The Covid-19 pandemic brought huge disruption, challenges and difficulties to many of our lives.
One effect was that it grounded all aircraft for a time, which on face value is the aim of our campaign. However, the effects are more nuanced.
Here we examine the many effects of the pandemic, and its legacy on the work of Flight Free UK.
An immediate drop in emissions
The grounding of aircraft and the general halt to activities (including car use) saw a 7% drop in global emissions in the first two months of the pandemic. The impact on the environment was positive and immediate: in heavily-polluted cities such as Delhi, air pollution cleared up significantly to the extent that residents could see the Himalayan mountains in the distance for the first time.
Quiet skies around airports meant that daily contrails and air pollution disappeared. Nature returned to places where our human activity had driven it out. The remarkable speed at which the natural world thrived holds promise for a low-carbon future.
However, it also revealed the scale of the challenge. In order to meet our climate targets we need to see a similar drop in emissions year on year. This transformation was essentially the result of our modern society coming to a complete stop, so it shows just how much has to change in terms of how we live our lives, if we are to reach our climate goals.
The phenomenon of ghost flights
About a year into the pandemic it became clear that airlines were still flying some planes – most of them empty. This was thought to be so airlines could keep their landing slots at airports, given that the rules state that landing slots need to be used a certain percentage of the time, otherwise they lose them. German airline Lufthansa predicted it would have to fly 18,000 empty planes, and in the UK, 40,000 planes flew empty or nearly empty between 2019 and 2022.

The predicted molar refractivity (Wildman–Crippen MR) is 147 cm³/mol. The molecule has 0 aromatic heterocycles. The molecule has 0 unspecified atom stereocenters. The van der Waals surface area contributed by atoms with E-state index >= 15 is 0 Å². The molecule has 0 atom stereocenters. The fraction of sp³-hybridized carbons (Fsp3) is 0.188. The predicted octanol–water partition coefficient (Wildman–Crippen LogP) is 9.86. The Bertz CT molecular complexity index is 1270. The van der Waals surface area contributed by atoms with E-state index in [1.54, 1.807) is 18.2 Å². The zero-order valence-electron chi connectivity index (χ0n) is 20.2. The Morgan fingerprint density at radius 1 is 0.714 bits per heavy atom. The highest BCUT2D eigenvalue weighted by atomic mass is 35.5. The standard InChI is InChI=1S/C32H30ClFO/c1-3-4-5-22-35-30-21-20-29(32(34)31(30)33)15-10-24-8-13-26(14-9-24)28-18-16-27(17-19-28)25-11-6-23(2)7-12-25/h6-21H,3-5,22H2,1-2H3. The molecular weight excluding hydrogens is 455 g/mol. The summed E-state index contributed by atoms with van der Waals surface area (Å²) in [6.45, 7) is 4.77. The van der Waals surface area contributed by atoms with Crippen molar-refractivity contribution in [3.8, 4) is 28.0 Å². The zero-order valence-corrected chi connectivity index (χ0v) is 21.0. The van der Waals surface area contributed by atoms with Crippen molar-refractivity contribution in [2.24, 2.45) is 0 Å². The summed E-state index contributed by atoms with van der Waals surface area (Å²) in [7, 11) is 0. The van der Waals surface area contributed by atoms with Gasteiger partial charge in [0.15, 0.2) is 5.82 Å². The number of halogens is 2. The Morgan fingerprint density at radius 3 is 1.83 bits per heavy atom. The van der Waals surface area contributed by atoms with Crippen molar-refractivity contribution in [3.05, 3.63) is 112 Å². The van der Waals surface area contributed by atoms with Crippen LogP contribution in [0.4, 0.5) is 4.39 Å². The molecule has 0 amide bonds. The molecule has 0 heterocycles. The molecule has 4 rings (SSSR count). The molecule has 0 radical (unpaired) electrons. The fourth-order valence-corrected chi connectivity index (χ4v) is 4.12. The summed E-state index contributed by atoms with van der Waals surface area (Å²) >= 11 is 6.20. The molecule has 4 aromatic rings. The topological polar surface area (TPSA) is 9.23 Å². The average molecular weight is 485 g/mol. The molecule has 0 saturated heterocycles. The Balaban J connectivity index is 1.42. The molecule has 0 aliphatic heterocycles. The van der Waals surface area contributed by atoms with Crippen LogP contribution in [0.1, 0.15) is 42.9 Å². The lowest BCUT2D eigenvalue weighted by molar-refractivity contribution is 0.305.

We launched a petition to ask the UK government to change the slot rules so planes didn't have to fly empty. Here is the outcome of that petition.
How the grounding of aircraft affected our behaviour
For some, being forced to stay at home meant that they began to appreciate their surroundings. People were forced to look closer to home for holidays, and many embraced this. For some, it broke a flying habit and inspired a shift in mindset that would stick after the pandemic. People realised that they didn’t need to fly to have a good time after all.
On the other hand, the pandemic created a lot of pent-up demand for flights, with many people champing at the bit to get away after having been confined to the UK for so long.